The Art & Science of Effective Communication

By Steve Harner, Psy.D.

Ask any parent who has ever seen me in consultation, and they will tell you I like to repeat myself. I will often say that there is a strategy to my work with families that is easy to grasp, but somewhat difficult to employ. If you’ve ever worked with me, you’ve probably heard me say, “observe the observableawareness is half the battle…and, your power is in your response.” blah, blah, blah. What does all that mean?

When I say, ‘observe the observable,’ I mean just that. Just comment on what you see, not what you interpret or understand or think things to be. Too often, parents try to ‘get to the point’ and fill-in-the-blanks for a child or teenager and they get it all wrong, leading to even more heartache during a tense conversation. For instance, a common parent-trap is to say something like, “you’re really angry right now and you need to settle down,” when a better way might be to observe the observable: “I noticed that you slammed the door behind Jake when he left just now, what’s up?” The first approach will almost always lead to a shut down by the child (usually storming off); the second approach may at least get a conversation going, enough so that the parent can get a sense of the real issue and open up conversation…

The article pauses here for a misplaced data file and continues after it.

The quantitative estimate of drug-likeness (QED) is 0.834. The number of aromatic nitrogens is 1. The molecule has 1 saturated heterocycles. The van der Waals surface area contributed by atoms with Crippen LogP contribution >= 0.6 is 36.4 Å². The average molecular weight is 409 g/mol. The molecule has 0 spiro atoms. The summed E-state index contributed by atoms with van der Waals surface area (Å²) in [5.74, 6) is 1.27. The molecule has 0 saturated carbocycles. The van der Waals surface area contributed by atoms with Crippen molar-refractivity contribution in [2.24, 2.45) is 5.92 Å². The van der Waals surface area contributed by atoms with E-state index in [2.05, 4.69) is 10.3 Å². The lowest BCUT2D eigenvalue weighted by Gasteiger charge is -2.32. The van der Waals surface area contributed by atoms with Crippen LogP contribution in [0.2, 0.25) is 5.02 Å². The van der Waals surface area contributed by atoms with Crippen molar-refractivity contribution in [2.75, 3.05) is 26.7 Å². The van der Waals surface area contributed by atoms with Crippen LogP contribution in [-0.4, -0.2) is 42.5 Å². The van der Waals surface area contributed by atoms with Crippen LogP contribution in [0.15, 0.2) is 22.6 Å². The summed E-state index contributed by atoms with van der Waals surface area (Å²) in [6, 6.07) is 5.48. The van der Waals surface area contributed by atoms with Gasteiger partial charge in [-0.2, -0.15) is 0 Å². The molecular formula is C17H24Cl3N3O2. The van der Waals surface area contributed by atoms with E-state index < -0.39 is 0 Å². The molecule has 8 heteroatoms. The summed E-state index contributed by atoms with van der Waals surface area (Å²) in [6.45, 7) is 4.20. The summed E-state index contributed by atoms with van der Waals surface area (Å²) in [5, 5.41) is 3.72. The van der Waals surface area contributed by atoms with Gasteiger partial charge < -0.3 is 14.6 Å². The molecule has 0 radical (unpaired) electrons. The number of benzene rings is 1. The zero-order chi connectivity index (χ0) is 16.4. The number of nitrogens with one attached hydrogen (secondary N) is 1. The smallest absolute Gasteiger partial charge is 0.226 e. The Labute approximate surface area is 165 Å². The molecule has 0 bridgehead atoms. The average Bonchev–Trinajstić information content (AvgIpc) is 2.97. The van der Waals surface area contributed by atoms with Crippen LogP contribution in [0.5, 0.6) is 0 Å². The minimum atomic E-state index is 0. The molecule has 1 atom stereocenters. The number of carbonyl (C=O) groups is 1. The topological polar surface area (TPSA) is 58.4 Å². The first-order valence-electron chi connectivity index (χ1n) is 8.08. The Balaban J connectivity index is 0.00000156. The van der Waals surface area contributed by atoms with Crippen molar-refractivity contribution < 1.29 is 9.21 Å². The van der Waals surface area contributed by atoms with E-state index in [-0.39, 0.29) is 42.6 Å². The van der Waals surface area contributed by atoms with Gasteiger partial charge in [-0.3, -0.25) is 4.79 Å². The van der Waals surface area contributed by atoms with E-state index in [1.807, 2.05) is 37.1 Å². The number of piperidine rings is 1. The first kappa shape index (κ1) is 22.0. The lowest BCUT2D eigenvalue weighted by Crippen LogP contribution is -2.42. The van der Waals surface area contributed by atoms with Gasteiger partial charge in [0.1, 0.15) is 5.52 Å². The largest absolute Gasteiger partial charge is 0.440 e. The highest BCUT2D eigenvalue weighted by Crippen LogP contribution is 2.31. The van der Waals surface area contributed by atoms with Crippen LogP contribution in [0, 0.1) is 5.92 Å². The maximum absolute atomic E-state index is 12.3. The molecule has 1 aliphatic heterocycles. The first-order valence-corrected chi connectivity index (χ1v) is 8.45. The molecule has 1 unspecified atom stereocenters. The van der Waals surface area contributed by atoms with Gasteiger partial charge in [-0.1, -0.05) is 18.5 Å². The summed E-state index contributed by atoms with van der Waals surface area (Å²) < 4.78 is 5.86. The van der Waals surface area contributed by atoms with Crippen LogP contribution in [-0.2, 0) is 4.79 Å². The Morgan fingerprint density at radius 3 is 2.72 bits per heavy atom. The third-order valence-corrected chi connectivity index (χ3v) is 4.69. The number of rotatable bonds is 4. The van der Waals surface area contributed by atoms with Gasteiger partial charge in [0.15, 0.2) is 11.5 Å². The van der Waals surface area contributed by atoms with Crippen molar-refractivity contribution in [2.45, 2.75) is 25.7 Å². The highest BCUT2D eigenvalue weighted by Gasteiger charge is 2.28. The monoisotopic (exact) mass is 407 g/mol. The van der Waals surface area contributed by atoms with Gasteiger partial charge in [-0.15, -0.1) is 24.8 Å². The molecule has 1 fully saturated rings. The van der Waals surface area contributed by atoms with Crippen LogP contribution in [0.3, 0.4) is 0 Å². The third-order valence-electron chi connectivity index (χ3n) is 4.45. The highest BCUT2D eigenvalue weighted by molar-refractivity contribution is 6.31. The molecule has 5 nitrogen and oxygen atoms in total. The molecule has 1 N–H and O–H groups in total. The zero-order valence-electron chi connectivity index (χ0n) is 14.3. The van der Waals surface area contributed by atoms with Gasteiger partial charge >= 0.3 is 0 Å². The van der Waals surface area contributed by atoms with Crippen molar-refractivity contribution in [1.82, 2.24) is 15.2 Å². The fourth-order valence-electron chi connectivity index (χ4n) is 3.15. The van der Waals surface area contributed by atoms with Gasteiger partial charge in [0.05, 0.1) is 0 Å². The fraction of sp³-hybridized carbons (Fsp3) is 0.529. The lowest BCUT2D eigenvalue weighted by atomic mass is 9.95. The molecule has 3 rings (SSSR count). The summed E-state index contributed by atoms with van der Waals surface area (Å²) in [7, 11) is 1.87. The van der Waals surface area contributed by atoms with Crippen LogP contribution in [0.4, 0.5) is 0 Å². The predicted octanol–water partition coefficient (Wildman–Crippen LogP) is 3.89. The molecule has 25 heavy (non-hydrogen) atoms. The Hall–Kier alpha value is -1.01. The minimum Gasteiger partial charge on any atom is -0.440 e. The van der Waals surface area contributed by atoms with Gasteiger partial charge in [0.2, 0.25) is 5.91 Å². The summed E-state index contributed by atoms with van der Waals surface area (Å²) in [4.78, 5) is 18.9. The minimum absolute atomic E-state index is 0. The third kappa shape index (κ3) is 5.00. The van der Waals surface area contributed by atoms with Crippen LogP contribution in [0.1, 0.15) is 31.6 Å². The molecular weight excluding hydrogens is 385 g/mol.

I, and my team, operate from a couple philosophies, one of which is that parents are their kid’s experts–that no one knows children as best as those kids parents. However, who else has studied parents as closely as their children, such that in reality, kids become their parents experts! This is where I tell parents that they need to get a paragraph ahead in their own textbooks; learn skills to be, what I call, safely unpredictable, so they can better manipulate the manipulator. All kids manipulate, it’s what they’re supposed to do, but whether it’s with a large “M” or a small “m” is what creates a sense of urgency, particularly when people reach out to child psychologists like me. Using this expertise, along with observing rather than interpreting–is often key to winning the battle (or coming to a truce) during arguments. For instance, if a dad is aware that his daughter just found out that she wasn’t invited to a party she wanted to go to, he might be (or perhaps, should be) inclined not to bring up that she didn’t empty the dishwasher immediately after Jake broke the news that she wasn’t invited to that party…